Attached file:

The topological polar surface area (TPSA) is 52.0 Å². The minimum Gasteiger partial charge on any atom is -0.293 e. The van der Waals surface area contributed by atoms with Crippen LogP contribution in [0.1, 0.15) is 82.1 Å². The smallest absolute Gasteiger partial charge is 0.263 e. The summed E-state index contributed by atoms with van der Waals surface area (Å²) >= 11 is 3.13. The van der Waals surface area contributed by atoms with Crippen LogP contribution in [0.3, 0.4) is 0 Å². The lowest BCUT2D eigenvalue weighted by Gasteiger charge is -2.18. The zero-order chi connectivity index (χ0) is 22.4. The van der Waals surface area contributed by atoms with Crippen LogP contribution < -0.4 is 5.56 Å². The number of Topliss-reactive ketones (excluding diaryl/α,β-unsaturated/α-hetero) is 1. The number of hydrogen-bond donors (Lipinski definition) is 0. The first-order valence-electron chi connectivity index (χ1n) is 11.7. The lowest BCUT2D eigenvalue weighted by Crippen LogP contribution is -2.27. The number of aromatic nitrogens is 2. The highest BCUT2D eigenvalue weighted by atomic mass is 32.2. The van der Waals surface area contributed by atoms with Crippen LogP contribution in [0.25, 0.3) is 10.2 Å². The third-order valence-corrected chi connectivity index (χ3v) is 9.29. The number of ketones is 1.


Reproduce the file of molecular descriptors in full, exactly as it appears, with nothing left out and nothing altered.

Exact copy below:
The topological polar surface area (TPSA) is 52.0 Å². The minimum Gasteiger partial charge on any atom is -0.293 e. The van der Waals surface area contributed by atoms with Crippen LogP contribution in [0.1, 0.15) is 82.1 Å². The smallest absolute Gasteiger partial charge is 0.263 e. The summed E-state index contributed by atoms with van der Waals surface area (Å²) >= 11 is 3.13. The van der Waals surface area contributed by atoms with Crippen LogP contribution in [0.3, 0.4) is 0 Å². The lowest BCUT2D eigenvalue weighted by Gasteiger charge is -2.18. The zero-order chi connectivity index (χ0) is 22.4. The van der Waals surface area contributed by atoms with Crippen LogP contribution < -0.4 is 5.56 Å². The number of Topliss-reactive ketones (excluding diaryl/α,β-unsaturated/α-hetero) is 1. The number of hydrogen-bond donors (Lipinski definition) is 0. The first-order valence-electron chi connectivity index (χ1n) is 11.7. The lowest BCUT2D eigenvalue weighted by Crippen LogP contribution is -2.27. The number of aromatic nitrogens is 2. The highest BCUT2D eigenvalue weighted by atomic mass is 32.2. The van der Waals surface area contributed by atoms with Crippen LogP contribution in [0.25, 0.3) is 10.2 Å². The third-order valence-corrected chi connectivity index (χ3v) is 9.29. The number of ketones is 1.